MINT HILL – The 37th annual Mint Hill Madness, which usually takes place in May to celebrate the town’s founding, has been rescheduled to Aug. 6 to 8 due to uncertainty with COVID-19.
Organizers could have canceled the family-friendly festival altogether, but decided to push it back instead, citing a need to give people “something to look forward to.”
“People need it. People are going to need something to get out and do,” said Sheryl Smith, executive director of Mint Hill Events. “They need that sense of community.”
Mint Hill Events is a nonprofit responsible for planning and executing events hosted by the Town of Mint Hill. The group has been putting on Mint Hill Madness since 2014, when the town took it over from the Mint Hill Chamber of Commerce.
Smith said her team wrestled with the idea of canceling this year’s festival but decided it would be better for the vendors, musical guests, sponsors and attendees to reschedule. It would also reinvigorate a sense of community that’s been somewhat lost as people social distance and stay at home.
“Right now, when you go to the store and you’re walking down the aisle, you tend to avoid people. Mint Hill Madness brings people together,” Smith said. “There’s such a need for that right now. There’s a need for people to connect.”
The event will be held from 4 to 10 p.m. Aug. 6 and 7, and from noon to 11 p.m. Aug. 8 at Mint Hill Veterans Memorial Park, 8850 Fairview Road. Smith said August, while not ideal, was the best option to avoid conflicts with fall events. She knows it will be hot, but she’s hoping additional evening hours will alleviate some of the heat.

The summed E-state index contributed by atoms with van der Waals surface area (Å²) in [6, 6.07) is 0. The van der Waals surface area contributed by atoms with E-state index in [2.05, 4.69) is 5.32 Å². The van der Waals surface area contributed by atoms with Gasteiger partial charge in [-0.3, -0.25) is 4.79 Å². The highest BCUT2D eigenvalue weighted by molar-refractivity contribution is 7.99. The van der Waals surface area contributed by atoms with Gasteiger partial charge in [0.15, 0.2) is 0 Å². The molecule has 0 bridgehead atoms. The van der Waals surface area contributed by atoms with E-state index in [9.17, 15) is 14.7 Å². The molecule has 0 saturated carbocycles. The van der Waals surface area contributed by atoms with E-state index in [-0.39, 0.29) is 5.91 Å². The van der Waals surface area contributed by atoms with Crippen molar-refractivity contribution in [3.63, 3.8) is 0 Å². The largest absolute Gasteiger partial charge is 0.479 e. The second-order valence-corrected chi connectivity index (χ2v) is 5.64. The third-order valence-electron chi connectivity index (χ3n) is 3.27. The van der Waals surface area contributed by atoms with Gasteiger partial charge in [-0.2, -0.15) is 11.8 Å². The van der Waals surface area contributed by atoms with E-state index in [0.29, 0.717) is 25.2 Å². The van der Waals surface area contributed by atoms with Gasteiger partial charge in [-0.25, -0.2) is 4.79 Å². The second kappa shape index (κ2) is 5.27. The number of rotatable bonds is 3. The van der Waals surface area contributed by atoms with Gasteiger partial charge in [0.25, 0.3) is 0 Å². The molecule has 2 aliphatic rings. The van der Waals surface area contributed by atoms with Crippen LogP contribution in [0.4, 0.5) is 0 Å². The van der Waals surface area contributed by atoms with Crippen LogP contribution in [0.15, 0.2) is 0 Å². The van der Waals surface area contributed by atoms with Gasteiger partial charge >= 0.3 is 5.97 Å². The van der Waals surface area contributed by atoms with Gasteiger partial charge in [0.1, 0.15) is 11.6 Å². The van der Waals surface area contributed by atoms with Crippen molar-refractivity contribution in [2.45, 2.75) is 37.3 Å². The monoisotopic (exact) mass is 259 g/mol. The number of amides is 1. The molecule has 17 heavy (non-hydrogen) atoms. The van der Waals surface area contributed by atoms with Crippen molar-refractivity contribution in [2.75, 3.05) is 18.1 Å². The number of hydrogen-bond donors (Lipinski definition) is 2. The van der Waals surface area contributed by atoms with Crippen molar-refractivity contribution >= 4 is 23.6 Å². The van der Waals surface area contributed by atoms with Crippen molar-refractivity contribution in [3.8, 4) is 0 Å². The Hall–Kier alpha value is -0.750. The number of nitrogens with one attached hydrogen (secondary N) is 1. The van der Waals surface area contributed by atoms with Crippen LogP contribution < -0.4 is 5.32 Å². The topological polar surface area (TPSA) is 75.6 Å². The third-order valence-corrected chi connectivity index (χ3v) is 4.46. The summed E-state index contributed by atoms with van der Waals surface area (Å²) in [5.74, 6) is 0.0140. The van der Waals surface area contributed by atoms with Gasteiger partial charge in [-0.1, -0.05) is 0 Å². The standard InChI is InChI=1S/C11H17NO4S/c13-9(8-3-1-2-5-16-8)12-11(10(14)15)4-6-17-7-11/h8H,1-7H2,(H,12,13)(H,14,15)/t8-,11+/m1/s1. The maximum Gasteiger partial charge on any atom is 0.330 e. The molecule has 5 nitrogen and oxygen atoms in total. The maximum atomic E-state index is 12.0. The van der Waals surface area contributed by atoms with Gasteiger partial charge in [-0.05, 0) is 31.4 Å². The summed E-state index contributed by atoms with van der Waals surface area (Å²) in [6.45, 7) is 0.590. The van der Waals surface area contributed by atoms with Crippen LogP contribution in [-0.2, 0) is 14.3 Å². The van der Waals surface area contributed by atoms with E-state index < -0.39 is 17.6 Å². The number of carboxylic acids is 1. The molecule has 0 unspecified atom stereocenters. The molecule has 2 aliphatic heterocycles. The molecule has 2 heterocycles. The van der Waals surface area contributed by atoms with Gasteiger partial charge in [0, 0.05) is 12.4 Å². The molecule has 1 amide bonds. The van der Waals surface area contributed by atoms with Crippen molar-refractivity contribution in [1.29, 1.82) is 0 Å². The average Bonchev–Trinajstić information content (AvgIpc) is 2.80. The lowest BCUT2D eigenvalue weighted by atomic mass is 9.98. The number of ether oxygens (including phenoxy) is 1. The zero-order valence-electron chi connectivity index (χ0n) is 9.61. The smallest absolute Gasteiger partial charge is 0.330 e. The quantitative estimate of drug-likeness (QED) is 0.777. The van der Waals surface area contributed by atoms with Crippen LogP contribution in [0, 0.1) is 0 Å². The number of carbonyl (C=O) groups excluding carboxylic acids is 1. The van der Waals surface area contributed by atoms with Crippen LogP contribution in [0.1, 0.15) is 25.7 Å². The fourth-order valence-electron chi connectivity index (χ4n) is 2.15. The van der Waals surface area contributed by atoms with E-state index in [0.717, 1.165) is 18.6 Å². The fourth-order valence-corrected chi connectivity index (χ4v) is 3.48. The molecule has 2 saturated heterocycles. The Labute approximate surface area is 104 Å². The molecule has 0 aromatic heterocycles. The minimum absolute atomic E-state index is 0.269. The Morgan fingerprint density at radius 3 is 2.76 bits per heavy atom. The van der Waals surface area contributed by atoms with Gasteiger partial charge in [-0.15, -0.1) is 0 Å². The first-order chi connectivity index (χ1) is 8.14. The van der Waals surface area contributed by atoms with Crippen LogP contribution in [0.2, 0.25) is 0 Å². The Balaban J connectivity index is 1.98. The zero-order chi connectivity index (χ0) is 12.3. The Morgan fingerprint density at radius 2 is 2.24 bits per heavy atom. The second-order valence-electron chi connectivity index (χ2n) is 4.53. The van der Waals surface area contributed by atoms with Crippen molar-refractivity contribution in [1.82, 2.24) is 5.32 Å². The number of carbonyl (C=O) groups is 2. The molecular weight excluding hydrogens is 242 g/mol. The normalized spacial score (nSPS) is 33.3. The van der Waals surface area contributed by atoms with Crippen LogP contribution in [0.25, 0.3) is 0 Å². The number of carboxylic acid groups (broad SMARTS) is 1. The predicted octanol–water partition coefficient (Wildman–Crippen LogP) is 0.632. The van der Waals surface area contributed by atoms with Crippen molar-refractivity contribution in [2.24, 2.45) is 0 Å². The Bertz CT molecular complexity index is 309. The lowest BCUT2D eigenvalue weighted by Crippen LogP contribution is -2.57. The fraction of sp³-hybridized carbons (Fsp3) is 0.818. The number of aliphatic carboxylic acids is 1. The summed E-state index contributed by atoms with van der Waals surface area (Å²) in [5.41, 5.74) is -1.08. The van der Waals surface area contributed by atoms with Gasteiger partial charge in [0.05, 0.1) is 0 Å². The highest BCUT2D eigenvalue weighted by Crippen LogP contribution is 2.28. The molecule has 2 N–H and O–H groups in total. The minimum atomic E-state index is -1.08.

There will also be a misting tent and misting stations throughout the grounds, as well as a special area for people to rest if they’re feeling overheated.
This year’s festival will include the Mint Hill Family Olympics, which Smith described as a series of water games to help cool everyone down. Of course, there will still be favorite attractions, such as carnival rides, games, boardwalk-style food, arts and crafts vendors, and the Fireworks Extravaganza.
Smith said the budget for the fireworks this year has been increased, meaning it’ll be the biggest show the town has ever seen.
“They’ve always been amazing in the past, so I can only imagine what they’re going to be this year,” she said.
Groove Machine, a 1970s party band will add some bounce to Friday night. Saturday’s entertainment includes The L.A. Maybe, a five-piece rock band; “The Voice” contestant Jake HaldenVang; and On the Border, an Eagles tribute band.
As far as cleanliness goes, Smith said there will be hand-washing stations and hand sanitizer at the festival. Volunteers will be wiping tables and food vendors will be practicing good hygiene, as always.
Social distancing at Mint Hill Madness will be difficult, as the event usually sees 20,000 attendees over the course of the weekend. However, Smith encouraged people to still come out, if they can.
As of now, it remains unclear if large events and festivals like Mint Hill Madness will even be allowed by August.
Mecklenburg County’s stay-at-home order was extended on April 16, the same day it was set to expire. The order is now in effect until April 29. However, given the county recently announced the newly anticipated peak date to be June 8, there’s a chance the local stay-at-home order may be extended again.
Smith said she’s hoping that doesn’t happen and Mint Hill Madness is held in August as planned.
“The whole thing is so fluid,” she said. “We’re hoping we’re OK but at this point, I don’t think there’s any promises from anybody. We just wanted to give people something to look forward to … Fingers crossed.”